An Open Letter To Columbia/Barnard Hillel

This letter was drafted by Columbia and Barnard alums and sent to Kraft Center Executive Director Simon Klarfeld, today, and Columbia President Lee Bollinger was CC’d.

Dear Simon:

Congratulations on the tenth anniversary of the Kraft Center. It sounds like some wonderful things are going on there.

While much of what is happening at Columbia/Barnard Hillel calls for celebration, we do want to express dismay at the reports that Hillel put pressure on Just Peace, the campus affiliate of JStreet, to cancel its sponsorship of a talk by John Ging, the leader of UNRWA in Gaza.

The Forward newspaper reports that Hillel opposed this event because there would be no moderator who represented the other side of the Israel debate. The paper quotes you as saying, “A format that is simply standing up at a podium, lecturing for an hour, and answering questions if there is time, is not conducive or compatible to a learning experience in which students can have real exchange of ideas.”

We are rabbis, Jewish communal professionals, and involved members of the Jewish community who may, personally, differ on the specifics of Israeli policy. However, we remain committed to encouraging an open discussion on Israel within the Jewish community. We owe much of this commitment to open dialogue to the lessons we learned at Columbia.

We chose to attend Columbia in order to be in an environment that encourages a “real exchange of ideas.” The Core Curriculum and other courses, the extraordinary diversity of the student body, and the wide range of speakers who visited campus all contributed to this rich exchange of ideas that makes the university so special. We experienced Columbia as a place where faculty and staff guided, advised, and sometimes criticized student initiative, but where such initiative would not be limited.

Encouraging an exchange of ideas does not require that every opinionated speaker be countered with a speaker representing the other side. Indeed, in the past, Hillel or its affiliated groups have hosted Israel speakers including Khaled Abu Toameh, a controversial Palestinian figure who is associated with the conservative Hudson Institute; Jonathan Adelman, a spokesperson for AIPAC; and several official representatives of the Israeli Defense Forces. As far as we know, Hillel made no similar demand that these speakers be balanced by representatives of the left.

Not every speaker has the right to speak on campus. Certainly, speakers who incite violence or encourage harassment should not be offered a platform to speak. In this case, though, there were no allegations in this regard. Rather, the stated objection by Hillel concerns the potential speaker’s views on a political issue.

Fifteen years ago, the major debate within Columbia/Barnard Hillel concerned the question of whether Gayava, the LGBTQ Jewish group could be part of the Hillel umbrella. Many representatives of the more traditional Jewish community argued that homosexuality could never be consistent with Judaism, and that Gayava would delegitimize the entire Hillel organization. Today, this group is accepted as a full member of Hillel, with no residual controversy. We only hope that a few years from now, Hillel students similarly cannot remember a time when certain perspectives on Israel could not be tolerated within the organization.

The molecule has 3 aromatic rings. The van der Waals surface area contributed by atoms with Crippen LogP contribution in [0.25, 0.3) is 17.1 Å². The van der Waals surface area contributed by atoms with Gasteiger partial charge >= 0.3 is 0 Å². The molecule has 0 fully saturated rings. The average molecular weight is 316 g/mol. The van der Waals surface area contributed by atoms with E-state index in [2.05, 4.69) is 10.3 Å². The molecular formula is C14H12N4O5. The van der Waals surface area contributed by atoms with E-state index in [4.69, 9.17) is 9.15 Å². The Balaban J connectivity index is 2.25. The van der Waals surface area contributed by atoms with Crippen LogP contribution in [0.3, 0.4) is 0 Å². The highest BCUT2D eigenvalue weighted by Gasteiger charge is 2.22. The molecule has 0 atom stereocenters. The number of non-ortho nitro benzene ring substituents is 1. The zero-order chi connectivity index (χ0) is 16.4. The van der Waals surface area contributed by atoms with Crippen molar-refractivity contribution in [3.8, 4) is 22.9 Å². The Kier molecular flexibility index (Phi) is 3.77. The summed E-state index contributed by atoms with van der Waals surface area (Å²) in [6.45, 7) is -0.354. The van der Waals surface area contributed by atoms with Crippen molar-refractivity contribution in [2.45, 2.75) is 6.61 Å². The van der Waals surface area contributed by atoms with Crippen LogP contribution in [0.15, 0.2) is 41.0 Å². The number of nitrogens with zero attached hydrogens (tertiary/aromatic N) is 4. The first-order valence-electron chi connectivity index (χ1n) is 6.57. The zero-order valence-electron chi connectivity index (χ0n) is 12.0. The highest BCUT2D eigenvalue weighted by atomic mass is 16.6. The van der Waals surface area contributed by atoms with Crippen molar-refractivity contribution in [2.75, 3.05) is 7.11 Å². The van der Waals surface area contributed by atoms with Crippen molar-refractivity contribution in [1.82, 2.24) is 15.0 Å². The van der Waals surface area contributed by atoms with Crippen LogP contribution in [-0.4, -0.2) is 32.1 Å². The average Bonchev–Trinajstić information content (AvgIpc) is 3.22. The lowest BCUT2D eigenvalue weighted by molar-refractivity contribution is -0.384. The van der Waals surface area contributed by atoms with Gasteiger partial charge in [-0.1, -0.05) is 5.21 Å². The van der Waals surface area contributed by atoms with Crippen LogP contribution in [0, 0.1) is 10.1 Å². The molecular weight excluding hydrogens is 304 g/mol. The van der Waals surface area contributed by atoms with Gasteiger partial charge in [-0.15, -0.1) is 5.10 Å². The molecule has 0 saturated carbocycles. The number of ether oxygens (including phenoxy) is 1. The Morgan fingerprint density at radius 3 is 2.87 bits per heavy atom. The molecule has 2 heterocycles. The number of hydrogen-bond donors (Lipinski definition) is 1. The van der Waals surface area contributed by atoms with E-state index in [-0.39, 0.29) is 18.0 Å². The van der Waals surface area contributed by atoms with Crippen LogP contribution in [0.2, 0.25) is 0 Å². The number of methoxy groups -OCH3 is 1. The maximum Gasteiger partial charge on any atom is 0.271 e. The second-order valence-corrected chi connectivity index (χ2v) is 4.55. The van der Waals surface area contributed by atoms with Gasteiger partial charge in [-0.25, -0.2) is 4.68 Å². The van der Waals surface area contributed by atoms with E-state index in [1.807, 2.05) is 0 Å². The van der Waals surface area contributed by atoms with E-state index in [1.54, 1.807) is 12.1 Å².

We are writing to ask you for a commitment that Hillel will, in the future, respect the initiative of students—from the left, right, and center—to host speakers who represent a range of viewpoints on Israel. We look forward to your response.

Best wishes for a happy Thanksgiving,

Dr. Mark Bunin Benor, CC’97

Dr. Sarah Bunin Benor, CC’97

Rabbi Sharon Brous, CC’95

Dr. Steven M. Cohen, CC’70

Rabbi Rachel Goldenberg, CC’97

Rabbi Jill Jacobs, CC’97

Rabbi Rachel Kahn-Troster, BC’01

Sarah Katz, CC’97

Rabbi Jason Klein, CC’97

Rabbi Sharon Kleinbaum, BC’81

Annie Lainer, CC’01, Law’06

Dr. Dan Lainer-Vos, GSAS’08

Jesse Lainer-Vos, SSW’05

Shawn Landres, CC’94

Dr. Paul Lerner, GSAS’96

David Light, CC’95

Hon. Howard Matz, CC’65

Jonathan Rafi Matz, CC’02

Dr. Ilana Nossel, CC’98

Jeff Rake, CC’90

Rabbi Shira Stutman, CC’95

Beth Packman Weinman, CC’97

14 Responses to “An Open Letter To Columbia/Barnard Hillel”

  1. As a more recent alumnus, I want to express my support for this letter. It is such an honor to fall among the ranks of the movers and shakers named above.


    Mike Schwartz GS/JTS '09 · November 22nd, 2010 at 4:44 pm
  2. Is there a way to sign on now (after the fact)? Because I would. Thank you for writing this, co-alums.


    Naomi Sobel GSAS '08 · November 22nd, 2010 at 8:33 pm
  3. 1/ I never knew there were so few Jewish grads of Columbia/Barnard over 5 decades. Are there still quotas?

    2/ What’s this ‘Thanksgiving’? Is it some sort of festival? I know Hanukkah is coming up. Why not mention that?

    Oh year, right. Maccabees.

    3/ The signers claim to be ‘rabbis, Jewish communal professionals and involved members of the Jewish community’. Yet not a single congregation or Jewish community organization is named. Is unemployment that bad?

    Maybe UNRWA can teach you to make tea towels (In UNRWA-talk that’s called advanced economic development).


    Dave Boxthorn · November 22nd, 2010 at 9:12 pm
  4. This goes to show that the Jewish People are in need of a reformation, a great schism we could call it. For those Jews who believe that The Government of Israel is the centerpiece of their identity, they can go live in the Hillel Building. For everyone else, who knows that the Jewish State is a serious travesty, who know that the Jewish People were placed here to bring justice and peace, we shall rise! WE SHALL RISE.


    leyb · November 22nd, 2010 at 9:28 pm
  5. Yes! There is still a way to sign: www.thepetitionsite.com/2/letter-to-columbiabarnard-hillel/


    Rabbi Jill Jacobs · November 23rd, 2010 at 12:26 am
  6. Columbia alums can sign here: www.thepetitionsite.com/2/letter-to-columbiabarnard-hillel/


    david · November 23rd, 2010 at 10:49 am